Yesterday (29 June) marked the day that Ghislaine Maxwell was finally sentenced for recruiting and trafficking four teenage girls for sexual abuse by Epstein, her boyfriend at the time. Maxwell received a sentence of 20 years in a US prison, six months following her conviction last December.
Journalist and author, Nigel Cawthorne’s upcoming release leads an investigation into the life of Maxwell from the perspective of Virginia Giuffre. Giuffre, one of Epstein’s victims who recently received an undisclosed sum from Prince Andrew, Duke of York, is known as playing a major part in disclosing the allegations to the public. With all new sources, the explosive true story is at the centre of Cawthorne’s new biography, Virginia Giuffre: The Extraordinary Life of the ‘Playtoy’ who Pursued and Ended the Crimes of Millionaires Ghislaine Maxwell and Jeffrey Epstein.
“Although Virginia Giuffre has been in the news since 2001 about 3 contentious days in 2001 involving a royal and when she first met Ghislaine Maxwell, we really know very little about who she is and where she came from. I got intrigued by her as a modern-day David vs Goliath. Like in the story, she was from an impoverished background. But her start in life was infinitely worse as I discovered that she had first been sexually abused at the age of 7. It is hugely inspiring to rise above her past and turn the tables on Maxwell and Epstein and make them pay for their cynical use of their power, wealth and terrible ability to instil fear in minors. The material is from interviews and personal memoirs.”Nigel Cawthorne
Featuring below is a piece by Cawthorne introducing Maxwell, the woman who, alongside Epstein, is at the face of Giuffre’s allegations.
Who is Guislaine Maxwell?
Ghislaine was famous for mixing with Presidents, billionaires and royalty, in particular Prince Andrew. Rich men and women loved her. ‘Naughty, funny and very worldly’, she was the go-to guest to give a party sparkle. In her youth she seemed destined to a life as heiress to a billionaire fortune until her father died in 1991 in a blaze of headlines about embezzlement on an industrial scale. Hiding out in New York on a relatively paltry income of $100,000 a year, she became billionaire Jeffrey Epstein’s lover within a year. It heralded a remarkable reversal of fortune. She resumed her jet-setting life and would mysteriously amass a fortune of over $30 million, including a grand five-storey town house in New York.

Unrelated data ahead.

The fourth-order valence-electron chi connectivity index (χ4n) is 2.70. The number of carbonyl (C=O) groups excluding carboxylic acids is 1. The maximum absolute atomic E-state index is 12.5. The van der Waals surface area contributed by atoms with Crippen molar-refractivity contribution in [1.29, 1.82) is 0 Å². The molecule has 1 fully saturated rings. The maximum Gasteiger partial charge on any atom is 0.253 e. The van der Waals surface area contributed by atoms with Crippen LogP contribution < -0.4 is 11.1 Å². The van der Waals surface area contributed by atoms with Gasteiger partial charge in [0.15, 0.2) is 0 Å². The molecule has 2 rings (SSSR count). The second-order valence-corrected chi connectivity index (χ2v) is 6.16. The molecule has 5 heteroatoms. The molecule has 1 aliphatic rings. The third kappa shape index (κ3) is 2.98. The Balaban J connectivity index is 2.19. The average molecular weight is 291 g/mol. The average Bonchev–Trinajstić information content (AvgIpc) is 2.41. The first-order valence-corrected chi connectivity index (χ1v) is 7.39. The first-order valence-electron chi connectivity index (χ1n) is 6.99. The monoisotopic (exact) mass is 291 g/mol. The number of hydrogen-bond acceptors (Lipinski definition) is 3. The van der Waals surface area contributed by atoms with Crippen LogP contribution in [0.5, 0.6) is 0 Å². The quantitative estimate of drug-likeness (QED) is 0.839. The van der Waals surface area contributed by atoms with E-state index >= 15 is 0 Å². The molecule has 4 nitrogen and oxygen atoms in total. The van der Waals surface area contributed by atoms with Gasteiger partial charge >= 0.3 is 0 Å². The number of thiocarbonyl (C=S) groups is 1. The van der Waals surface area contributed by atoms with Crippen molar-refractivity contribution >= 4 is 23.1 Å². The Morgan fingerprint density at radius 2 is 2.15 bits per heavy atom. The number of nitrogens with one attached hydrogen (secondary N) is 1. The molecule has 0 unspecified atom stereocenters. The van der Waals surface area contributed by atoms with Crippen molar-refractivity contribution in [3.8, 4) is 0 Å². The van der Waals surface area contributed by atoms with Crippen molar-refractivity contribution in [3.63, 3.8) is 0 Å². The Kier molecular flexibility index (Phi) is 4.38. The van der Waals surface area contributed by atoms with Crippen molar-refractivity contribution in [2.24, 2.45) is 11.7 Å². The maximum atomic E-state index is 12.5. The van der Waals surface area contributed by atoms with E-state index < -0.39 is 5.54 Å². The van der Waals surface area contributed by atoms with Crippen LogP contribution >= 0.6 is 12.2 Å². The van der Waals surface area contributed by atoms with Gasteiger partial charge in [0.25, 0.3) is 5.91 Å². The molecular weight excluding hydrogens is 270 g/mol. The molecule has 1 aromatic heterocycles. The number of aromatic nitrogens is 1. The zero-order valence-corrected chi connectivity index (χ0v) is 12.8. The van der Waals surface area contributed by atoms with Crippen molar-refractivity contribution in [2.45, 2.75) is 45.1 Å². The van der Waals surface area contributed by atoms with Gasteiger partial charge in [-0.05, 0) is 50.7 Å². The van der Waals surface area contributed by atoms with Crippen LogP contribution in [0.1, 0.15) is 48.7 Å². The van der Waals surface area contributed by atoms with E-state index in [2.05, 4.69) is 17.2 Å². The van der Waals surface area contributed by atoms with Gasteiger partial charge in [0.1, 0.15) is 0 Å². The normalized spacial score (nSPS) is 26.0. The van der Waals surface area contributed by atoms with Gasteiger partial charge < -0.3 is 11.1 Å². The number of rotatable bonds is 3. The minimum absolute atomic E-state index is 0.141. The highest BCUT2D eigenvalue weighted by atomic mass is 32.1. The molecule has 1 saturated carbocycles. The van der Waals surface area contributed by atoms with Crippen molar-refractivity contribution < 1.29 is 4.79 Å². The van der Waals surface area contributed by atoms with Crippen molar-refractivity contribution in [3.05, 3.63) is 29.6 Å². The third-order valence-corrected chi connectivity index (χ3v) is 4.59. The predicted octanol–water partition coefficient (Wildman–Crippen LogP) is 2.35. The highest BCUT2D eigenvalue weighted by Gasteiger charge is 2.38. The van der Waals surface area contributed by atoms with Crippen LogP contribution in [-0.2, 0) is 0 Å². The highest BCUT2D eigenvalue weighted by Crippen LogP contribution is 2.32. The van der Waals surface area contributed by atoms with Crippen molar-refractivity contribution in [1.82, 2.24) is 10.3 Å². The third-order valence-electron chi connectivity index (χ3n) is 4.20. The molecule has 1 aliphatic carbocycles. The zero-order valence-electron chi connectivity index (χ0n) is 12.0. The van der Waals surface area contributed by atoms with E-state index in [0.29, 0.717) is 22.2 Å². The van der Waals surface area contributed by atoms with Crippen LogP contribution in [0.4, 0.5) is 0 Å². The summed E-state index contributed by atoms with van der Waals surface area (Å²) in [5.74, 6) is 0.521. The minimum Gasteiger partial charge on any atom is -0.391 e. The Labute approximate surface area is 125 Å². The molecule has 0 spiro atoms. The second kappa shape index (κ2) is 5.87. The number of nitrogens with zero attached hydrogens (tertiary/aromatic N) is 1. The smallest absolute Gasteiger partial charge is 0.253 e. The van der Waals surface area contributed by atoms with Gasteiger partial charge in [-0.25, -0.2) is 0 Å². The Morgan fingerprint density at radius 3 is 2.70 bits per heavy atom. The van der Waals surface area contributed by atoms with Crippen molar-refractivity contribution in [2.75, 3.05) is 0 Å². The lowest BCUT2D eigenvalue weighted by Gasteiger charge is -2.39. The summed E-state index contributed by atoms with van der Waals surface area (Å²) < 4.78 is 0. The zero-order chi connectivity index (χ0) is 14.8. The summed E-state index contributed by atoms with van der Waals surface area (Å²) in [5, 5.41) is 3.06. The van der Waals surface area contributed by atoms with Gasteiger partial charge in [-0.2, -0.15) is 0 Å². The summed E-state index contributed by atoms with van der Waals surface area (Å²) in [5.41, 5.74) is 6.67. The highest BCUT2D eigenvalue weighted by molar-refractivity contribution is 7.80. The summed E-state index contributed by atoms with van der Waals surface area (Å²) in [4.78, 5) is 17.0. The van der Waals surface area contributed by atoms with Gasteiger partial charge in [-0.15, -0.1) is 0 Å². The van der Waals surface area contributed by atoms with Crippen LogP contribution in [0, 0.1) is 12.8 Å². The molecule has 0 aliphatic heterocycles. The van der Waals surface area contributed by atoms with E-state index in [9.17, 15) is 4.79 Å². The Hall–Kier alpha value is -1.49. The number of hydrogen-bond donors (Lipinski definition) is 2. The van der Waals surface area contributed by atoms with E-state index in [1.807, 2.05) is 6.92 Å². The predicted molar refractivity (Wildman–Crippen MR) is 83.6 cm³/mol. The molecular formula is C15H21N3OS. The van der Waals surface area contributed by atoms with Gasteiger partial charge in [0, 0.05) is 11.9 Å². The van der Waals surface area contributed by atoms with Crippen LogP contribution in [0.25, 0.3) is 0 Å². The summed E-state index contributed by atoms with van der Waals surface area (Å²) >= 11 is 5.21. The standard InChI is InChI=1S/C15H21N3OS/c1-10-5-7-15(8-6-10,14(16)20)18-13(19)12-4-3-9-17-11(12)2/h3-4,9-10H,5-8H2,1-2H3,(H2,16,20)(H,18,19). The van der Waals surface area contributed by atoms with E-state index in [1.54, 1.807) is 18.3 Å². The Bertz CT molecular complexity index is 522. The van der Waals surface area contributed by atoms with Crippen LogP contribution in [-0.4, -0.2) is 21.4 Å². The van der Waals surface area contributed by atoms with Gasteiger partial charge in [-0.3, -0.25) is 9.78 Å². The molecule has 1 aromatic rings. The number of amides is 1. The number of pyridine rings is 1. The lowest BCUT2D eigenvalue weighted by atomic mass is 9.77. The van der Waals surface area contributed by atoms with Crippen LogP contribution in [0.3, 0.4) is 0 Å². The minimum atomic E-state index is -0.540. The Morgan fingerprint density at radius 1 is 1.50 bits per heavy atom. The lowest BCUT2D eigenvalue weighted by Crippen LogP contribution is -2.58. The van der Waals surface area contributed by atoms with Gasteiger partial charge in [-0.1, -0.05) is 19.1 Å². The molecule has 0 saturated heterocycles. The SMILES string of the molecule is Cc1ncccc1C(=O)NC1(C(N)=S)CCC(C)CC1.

Why is she in the news?
On 2 July 2020 Maxwell was arrested by the FBI in a remote location in Maine where she was hiding with a mobile phone wrapped in tinfoil to avoid detection and reading a book on the crimes of her former lover Epstein. Also present on the property was an ex-military guard. Her lawyers refused to declare her wealth or her marriage to her husband, to whom her fortune had been secretly transferred. They made 114 complaints and requests, including her release on bail to a luxury hotel. A jury found her guilty in December last year of under-age sex felonies committed with Epstein over ten years from 1994-2004, with a maximum sentence of 55 years. The prosecution followed a ‘thin to win strategy’ with a limited number of victims who claimed Maxwell deployed her glamourous demeanour to gain their confidence and molested them. Included was Maria Farmer who had first gone to the FBI and New York police in 1995 about Maxwell’s abuse of her and her 15 year old sister, only to be brushed off until 2019.
Calls have been made for Ghislaine Maxwell’s fortune to be confiscated as gains made from a criminal enterprise. There is also an outstanding accusation of Virginia Giuffre against Ghislaine Maxwell. She notified the Metropolitan Police that Maxwell and Epstein paid her $15,000 to fly to London and meet with Prince Andrew (an accusation that Buckingham Palace and he have consistently denied and settled in January this year with a payment of up to £12 million without admission of liability). Under Met commissioner prosecution was reviewed three times. After her departure, the Met charged Harvey Weinstein and Kevin Spacey for crimes committed in this country that remained on file. Maxwell’s may be next.
(c) Nigel Cawthorne, author of Virginia Giuffre: The Extraordinary Life of the ‘Playtoy’ who Pursued and Ended the Crimes of Millionaires Ghislaine Maxwell and Jeffrey Epstein (out in July).
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